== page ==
Enjoying your local area during the second lockdown

Frozen plant-life, Worth Park, Crawley

With Covid infection rates rising, the UK has been forced into lockdown once again. Travel has been restricted and, what is worse is that the UK has become the sick entity of Europe. I mean, hell, we even bred our own strain.

That being said, the last lockdown provided many of us the opportunity to expand our knowledge of our local areas. This lockdown should be no different! In fact, having explored our local areas during the spring time, we can now look at our local areas afresh in the cold grasps of winter.

My partner and I are situated in Crawley, West Sussex. It is an industry-heavy area but that has made the finding and exploring of green spaces all that more valuable. For instance, our local walk is around Ifield Mill Pond (more a lake than a pond) which is surrounded by houses on three sides and a railway on the remaining side. Despite being so close to human habitation we get a wide variety of bird species (Herons and Cormorants have been frequenting the place) and it’s a great place to take kids and dogs.

Yesterday, we went to Worth Park, Crawley. It is a lovely set of gardens with a fountain and a very picturesque pond. They have recently put a coffee hut at the entrance which is nice if people continue to bin their cups. I think that we can all agree that human trash ruins a good nature walk!

Anyway, that being said, yesterday’s walk was lovely. Our dog (recently neutered) enjoyed the slow pace and my partner and I couldn’t help but stop every few seconds to take photos of something or another. It is when forced to explore your local area that you really start to appreciate just what you find and you really start to appreciate the community in which you live.

If, like me, you are a photographer or budding photographer, these places can become playgrounds as you start looking at the from different angles. The two photos included in this piece were taken just by turning round every now and then and trying to find a new angle on those things which I looked at every day.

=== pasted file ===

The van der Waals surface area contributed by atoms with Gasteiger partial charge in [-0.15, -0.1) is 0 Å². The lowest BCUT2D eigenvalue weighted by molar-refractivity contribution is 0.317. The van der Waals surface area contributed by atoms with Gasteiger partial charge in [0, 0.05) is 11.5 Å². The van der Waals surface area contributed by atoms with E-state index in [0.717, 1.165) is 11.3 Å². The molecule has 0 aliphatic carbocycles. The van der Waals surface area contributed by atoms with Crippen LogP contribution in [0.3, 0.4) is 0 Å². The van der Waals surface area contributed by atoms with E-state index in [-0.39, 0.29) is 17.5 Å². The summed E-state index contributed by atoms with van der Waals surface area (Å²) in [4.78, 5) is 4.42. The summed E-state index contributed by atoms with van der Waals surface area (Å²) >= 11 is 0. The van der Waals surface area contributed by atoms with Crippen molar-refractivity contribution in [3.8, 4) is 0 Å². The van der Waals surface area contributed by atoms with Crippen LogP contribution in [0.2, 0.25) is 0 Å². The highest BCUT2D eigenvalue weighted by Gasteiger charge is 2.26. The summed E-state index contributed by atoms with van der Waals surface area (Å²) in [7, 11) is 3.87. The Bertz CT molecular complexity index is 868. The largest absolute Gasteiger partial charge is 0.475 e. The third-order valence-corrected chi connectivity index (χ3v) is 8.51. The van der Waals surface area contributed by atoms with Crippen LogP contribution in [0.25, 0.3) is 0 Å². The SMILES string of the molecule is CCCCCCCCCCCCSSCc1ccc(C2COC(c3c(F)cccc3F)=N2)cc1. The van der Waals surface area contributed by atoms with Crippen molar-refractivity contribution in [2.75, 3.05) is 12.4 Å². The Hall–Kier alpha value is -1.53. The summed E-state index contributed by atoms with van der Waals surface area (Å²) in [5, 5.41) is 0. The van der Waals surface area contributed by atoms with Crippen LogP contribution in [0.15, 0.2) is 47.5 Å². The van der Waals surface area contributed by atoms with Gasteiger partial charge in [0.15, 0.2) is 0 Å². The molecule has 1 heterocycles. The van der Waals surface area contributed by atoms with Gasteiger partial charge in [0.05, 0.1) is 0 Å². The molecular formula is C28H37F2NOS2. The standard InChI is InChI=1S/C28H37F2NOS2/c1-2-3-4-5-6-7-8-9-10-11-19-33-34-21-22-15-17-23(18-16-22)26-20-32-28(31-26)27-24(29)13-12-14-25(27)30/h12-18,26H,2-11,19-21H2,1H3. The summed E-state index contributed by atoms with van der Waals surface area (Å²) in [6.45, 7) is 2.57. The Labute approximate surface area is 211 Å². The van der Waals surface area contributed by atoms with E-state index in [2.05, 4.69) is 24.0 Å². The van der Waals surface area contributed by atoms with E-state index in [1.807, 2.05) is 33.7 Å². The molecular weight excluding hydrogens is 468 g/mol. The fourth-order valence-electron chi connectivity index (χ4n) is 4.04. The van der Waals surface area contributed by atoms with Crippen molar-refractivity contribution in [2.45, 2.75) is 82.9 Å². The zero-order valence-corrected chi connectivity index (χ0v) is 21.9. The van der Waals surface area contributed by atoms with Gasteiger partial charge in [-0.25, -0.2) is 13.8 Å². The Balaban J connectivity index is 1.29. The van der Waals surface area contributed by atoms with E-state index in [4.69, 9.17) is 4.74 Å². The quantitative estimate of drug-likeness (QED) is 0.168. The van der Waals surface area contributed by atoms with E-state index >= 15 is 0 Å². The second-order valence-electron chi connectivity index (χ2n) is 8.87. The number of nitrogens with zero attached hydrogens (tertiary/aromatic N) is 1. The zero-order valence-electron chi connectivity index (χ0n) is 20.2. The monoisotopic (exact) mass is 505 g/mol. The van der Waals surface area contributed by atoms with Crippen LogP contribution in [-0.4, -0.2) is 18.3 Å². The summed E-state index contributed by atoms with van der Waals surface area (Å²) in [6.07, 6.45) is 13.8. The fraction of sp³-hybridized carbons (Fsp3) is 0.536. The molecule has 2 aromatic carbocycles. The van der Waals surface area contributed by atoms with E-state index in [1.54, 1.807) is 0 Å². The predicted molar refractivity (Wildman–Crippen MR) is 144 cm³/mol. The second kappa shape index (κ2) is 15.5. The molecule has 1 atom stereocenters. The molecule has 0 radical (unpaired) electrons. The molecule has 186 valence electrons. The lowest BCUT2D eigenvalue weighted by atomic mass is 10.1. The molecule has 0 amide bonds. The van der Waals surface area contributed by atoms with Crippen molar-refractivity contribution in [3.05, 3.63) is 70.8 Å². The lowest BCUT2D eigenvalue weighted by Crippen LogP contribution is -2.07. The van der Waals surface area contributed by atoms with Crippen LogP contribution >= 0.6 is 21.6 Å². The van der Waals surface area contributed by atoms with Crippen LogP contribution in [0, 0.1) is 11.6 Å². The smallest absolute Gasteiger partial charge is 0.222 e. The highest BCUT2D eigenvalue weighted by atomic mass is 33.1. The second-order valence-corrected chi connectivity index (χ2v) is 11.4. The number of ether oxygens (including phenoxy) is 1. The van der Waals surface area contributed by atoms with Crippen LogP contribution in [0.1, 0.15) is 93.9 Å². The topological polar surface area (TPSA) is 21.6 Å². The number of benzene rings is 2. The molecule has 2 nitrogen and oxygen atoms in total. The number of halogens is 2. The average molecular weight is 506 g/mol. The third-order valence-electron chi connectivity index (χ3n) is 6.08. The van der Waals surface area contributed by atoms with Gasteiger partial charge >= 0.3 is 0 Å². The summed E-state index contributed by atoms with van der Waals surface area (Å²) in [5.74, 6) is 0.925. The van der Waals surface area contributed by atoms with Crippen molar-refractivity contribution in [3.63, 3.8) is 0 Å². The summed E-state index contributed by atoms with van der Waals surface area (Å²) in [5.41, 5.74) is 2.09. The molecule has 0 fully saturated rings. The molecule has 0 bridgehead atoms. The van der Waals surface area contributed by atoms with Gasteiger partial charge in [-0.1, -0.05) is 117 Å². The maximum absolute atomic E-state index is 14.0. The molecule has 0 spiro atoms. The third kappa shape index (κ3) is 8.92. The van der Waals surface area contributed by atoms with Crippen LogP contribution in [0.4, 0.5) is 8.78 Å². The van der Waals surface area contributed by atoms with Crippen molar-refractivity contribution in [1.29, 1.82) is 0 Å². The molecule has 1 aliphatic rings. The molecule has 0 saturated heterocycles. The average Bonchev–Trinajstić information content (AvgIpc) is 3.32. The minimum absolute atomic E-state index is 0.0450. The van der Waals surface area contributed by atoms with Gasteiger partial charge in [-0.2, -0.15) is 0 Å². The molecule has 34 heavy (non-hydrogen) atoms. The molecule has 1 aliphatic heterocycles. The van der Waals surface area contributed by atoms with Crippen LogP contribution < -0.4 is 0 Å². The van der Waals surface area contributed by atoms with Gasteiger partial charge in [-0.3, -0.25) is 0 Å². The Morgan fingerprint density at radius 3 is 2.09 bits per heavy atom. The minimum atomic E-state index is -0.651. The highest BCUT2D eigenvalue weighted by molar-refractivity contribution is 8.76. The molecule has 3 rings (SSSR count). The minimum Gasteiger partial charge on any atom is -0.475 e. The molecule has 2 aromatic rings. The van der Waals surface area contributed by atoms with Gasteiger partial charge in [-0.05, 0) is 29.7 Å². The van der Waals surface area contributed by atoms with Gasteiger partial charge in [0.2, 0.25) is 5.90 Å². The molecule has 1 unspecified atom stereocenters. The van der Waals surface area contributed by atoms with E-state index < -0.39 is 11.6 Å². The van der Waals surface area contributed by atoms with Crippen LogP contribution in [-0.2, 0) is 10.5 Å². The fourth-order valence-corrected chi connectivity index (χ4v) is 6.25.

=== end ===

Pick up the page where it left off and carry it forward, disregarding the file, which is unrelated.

Exploring your local area can be fun. It can be exciting and most importantly during this awful time, it gets you out of your home and into the local area. That doesn’t mean that you have to break Covid rules. You don’t have to rub shoulders with people. You can talk across space. You can grab a coffee. Take out a book. Sit in the sun or simply enjoy the stroll for what it is.

Homage to Ozack Van-Damme

I loved my car. A Renault Clio Tourer Dynamique with a 1.1 engine, though the engine size didn’t stop Renault selling it as a; “sport edition.” Every time I renewed my insurance I had to convince the person on the other end of the phone that it didn’t have spoilers and nitrous but it did have a large boot for shopping and it shook when it hit 71 mph.

When Ozack Van-Damme shuddered to a stop on a busy dual carriageway I had no idea he was going to be a write-off. The recovery guy told me it didn’t look good before he winched it onto the back of his van and drove Ozack and myself to my local garage.

A couple of days later I got the call. He was as dead as dead can be. A piston shot through thrle cylinder and there was nothing I could do without materialising a couple grand. The next day I found myself emptying Ozack of all those things a car holds. Receipts. Emergency kit. Log book. Ice-scraper. No matter how hard I jammed my fingers down into the gap between driver’s chair and handbrake I couldn’t reach that two-pound coin.When it was emptied, I watched it get hauled onto the back of yet another recovery vehicle. Why didn’t it have scrapyard or car funeral service written on the side instead of “recovery vehicle” as if it was going to give Ozack another chance at life?

Ozack took us around Europe, large boot crammed with camping gear and three weeks-worth of clothes for three of us. He had taken us across the flat expanse of the Netherlands, along the no-such-thing-as-a-speed-limit autobahn and up the steep mountain roads of Switzerland.

It is because of Ozack that we accidentally discovered a dogging spot and caught sight of two people going at it in the back of an old faded red Vauxhall something-or-other, pale naked figures illuminated by our headlights as we swung out of the car park. Men and women stood around the Vauxhall looking like rabbits caught in headlights, others refused to look up and instead kept their heads down. I made out furrowed brows as if they were pondering the universe and not whacking off as they watched two strangers going at it. Though we didn’t see any spectator flesh so maybe it was too cold.

My partner and I had spent many a night huddled under duvets in the back of Ozack, the car perched on top of the cliffs of Cornwall. We were rocked to sleep by harsh coastal winds and awoken by morning light draining in through the windows.

It saddens me to think that he is being put through the works at the local breakers yard. But I guess like so many dead bodies he is being plucked of organs so other machines can last that little bit longer.